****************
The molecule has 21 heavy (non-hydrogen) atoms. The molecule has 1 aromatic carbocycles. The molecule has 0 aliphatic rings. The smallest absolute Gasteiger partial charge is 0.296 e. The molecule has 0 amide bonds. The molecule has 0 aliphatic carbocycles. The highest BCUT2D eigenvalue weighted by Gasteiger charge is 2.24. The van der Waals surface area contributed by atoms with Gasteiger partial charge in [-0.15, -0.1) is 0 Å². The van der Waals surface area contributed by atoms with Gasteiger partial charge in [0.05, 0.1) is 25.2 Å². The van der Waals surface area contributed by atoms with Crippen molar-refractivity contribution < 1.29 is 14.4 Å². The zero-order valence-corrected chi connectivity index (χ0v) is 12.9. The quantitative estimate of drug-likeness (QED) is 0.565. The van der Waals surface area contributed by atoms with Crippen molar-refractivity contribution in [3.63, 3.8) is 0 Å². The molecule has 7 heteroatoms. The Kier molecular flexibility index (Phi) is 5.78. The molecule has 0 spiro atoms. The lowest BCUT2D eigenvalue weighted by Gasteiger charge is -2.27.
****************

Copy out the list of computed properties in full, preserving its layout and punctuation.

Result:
The molecule has 21 heavy (non-hydrogen) atoms. The molecule has 1 aromatic carbocycles. The molecule has 0 aliphatic rings. The smallest absolute Gasteiger partial charge is 0.296 e. The molecule has 0 amide bonds. The molecule has 0 aliphatic carbocycles. The highest BCUT2D eigenvalue weighted by Gasteiger charge is 2.24. The van der Waals surface area contributed by atoms with Gasteiger partial charge in [-0.15, -0.1) is 0 Å². The van der Waals surface area contributed by atoms with Gasteiger partial charge in [0.05, 0.1) is 25.2 Å². The van der Waals surface area contributed by atoms with Crippen molar-refractivity contribution < 1.29 is 14.4 Å². The zero-order valence-corrected chi connectivity index (χ0v) is 12.9. The quantitative estimate of drug-likeness (QED) is 0.565. The van der Waals surface area contributed by atoms with Crippen molar-refractivity contribution in [3.63, 3.8) is 0 Å². The molecule has 7 heteroatoms. The Kier molecular flexibility index (Phi) is 5.78. The molecule has 0 spiro atoms. The lowest BCUT2D eigenvalue weighted by Gasteiger charge is -2.27.